# Equations of motion of a car with variable mass and drag [closed]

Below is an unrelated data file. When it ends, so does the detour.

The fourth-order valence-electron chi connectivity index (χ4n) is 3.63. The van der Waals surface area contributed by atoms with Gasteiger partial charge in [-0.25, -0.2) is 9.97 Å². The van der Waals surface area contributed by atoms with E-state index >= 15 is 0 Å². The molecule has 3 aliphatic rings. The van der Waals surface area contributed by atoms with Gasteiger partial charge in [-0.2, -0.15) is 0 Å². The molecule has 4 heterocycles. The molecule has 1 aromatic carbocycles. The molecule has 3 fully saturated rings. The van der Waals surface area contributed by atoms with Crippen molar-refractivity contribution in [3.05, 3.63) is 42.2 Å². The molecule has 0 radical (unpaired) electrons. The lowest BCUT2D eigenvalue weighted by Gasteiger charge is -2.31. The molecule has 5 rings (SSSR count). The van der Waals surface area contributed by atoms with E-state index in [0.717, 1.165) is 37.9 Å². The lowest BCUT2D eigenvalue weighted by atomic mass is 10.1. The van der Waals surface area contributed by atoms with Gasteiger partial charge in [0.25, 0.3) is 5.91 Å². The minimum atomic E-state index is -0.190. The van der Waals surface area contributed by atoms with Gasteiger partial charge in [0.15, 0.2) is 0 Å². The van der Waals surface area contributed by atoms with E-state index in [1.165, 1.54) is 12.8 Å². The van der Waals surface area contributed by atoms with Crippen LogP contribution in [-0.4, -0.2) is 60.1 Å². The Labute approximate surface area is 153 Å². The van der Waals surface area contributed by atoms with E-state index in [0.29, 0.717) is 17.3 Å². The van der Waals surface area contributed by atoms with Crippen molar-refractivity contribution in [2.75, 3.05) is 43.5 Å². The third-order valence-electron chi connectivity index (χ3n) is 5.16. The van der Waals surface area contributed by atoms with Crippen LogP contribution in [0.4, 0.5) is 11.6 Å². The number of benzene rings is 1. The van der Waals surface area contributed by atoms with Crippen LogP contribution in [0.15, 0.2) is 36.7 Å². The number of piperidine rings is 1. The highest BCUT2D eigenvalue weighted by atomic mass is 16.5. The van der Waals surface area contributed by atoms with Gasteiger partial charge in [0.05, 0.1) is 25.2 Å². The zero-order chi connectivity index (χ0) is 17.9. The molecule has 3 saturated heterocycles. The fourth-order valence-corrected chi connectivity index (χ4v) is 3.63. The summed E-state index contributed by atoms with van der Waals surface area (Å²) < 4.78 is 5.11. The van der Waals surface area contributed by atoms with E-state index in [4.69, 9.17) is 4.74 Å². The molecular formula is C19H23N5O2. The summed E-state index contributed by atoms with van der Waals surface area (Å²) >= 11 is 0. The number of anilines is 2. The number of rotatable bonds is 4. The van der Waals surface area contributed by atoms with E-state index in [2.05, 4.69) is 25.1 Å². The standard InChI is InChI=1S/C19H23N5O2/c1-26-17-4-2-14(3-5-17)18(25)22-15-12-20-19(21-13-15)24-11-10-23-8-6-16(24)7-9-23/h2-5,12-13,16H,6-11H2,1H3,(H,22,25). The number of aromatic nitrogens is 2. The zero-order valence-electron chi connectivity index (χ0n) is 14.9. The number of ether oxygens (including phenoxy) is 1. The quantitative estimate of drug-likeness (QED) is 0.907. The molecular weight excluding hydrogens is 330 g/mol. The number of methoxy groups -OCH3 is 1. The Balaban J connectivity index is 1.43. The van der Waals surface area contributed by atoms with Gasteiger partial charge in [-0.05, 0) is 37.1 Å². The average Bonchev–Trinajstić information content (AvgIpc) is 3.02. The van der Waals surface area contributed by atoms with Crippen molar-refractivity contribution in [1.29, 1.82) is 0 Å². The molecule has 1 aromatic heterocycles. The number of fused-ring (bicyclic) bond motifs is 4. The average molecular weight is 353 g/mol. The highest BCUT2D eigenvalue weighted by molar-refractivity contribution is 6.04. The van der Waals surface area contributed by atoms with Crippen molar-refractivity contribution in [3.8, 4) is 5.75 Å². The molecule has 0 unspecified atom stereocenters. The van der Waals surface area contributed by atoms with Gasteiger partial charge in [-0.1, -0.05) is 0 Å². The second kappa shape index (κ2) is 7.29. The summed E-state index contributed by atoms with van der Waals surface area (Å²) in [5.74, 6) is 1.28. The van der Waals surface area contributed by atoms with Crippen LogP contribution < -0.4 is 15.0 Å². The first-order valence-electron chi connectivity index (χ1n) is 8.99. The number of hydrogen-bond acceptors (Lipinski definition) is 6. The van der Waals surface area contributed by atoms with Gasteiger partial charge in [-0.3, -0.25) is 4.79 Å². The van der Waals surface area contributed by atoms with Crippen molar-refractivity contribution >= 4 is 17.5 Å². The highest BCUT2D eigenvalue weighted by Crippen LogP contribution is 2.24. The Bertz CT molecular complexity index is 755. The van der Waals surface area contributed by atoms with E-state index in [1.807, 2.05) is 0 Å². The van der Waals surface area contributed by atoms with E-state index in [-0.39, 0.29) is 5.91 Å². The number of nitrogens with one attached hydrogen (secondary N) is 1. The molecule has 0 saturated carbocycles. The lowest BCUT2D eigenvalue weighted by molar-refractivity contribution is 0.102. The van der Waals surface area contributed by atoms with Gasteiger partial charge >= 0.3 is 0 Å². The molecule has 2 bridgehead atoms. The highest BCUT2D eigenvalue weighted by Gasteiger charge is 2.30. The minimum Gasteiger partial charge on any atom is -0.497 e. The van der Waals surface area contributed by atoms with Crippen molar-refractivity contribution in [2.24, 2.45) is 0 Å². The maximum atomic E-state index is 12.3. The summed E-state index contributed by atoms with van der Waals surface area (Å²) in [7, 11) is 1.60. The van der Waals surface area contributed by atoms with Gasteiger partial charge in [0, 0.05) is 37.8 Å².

Lately, I've been trying many ways to attain these equations, yet I've not succeeded in any. I'm basically using Newtonian mechanics because it's the most suitable for this case with dissipative forces. Furthermore, I also neglected kinetic friction since ideal rolling is assumed. To sum up, the only dissipative force acting on the car is drag. Also, bear in mind that it is not that simple owing to the fact that the potential energy isn't of the typical form $$mgh$$ since, in this case, the car is travelling on a highway, so the only potential varying is the chemical one proceeding from the combustion of fuel. Having said that, the main problem here is the force due to fuel combustion: I don't know whether to consider it constant or time dependant, and I don't know its expression either. Also, I've never worked with chemical potential, and so, I think we can't make use of $$F = -\frac{d}{dx}U$$. Before providing the main equations/formulae that I'm making use of to try to attain this force, I'll write Newton's 2nd Law in the case of this car. $$m(t)a = F_{fuel} -F_{drag} = F_{fuel}-\kappa v^2$$ Anyways, firstly, I'll present the formula of energy for this car model: $$-\Delta PE = -\eta_{eff} \Delta E_{fuel} = \Delta LKE + n \Delta RKE + E_{drag},$$ where $$\eta_{eff}$$ is the efficiency of the motor, about 25% or $$\frac{1}{4}$$th; $$E_{fuel}$$ is the energy due to the combustion of fuel, and it can be expressed as $$c_f m_f (t)$$, where $$c_f$$ is the specific energy density of the fuel (assume LPG) [J/kg] and $$m_f (t)$$ is the amount of mass of fuel left in the tank (assume a tank with capacity of 30 kg of fuel); $$n$$ is the number of wheels affected by the rotational $$KE$$, $$RKE$$ (I don't know whether to say 2, for the ones affected by traction, or 4 wheels, for the 4 that are rolling); $$LKE$$ is the linear $$KE$$, and $$E_{drag}$$ is the energy due to drag, which can be expressed as $$\int^x_0 \kappa v^2 dx = \int^t_0 \kappa v^3 dt$$.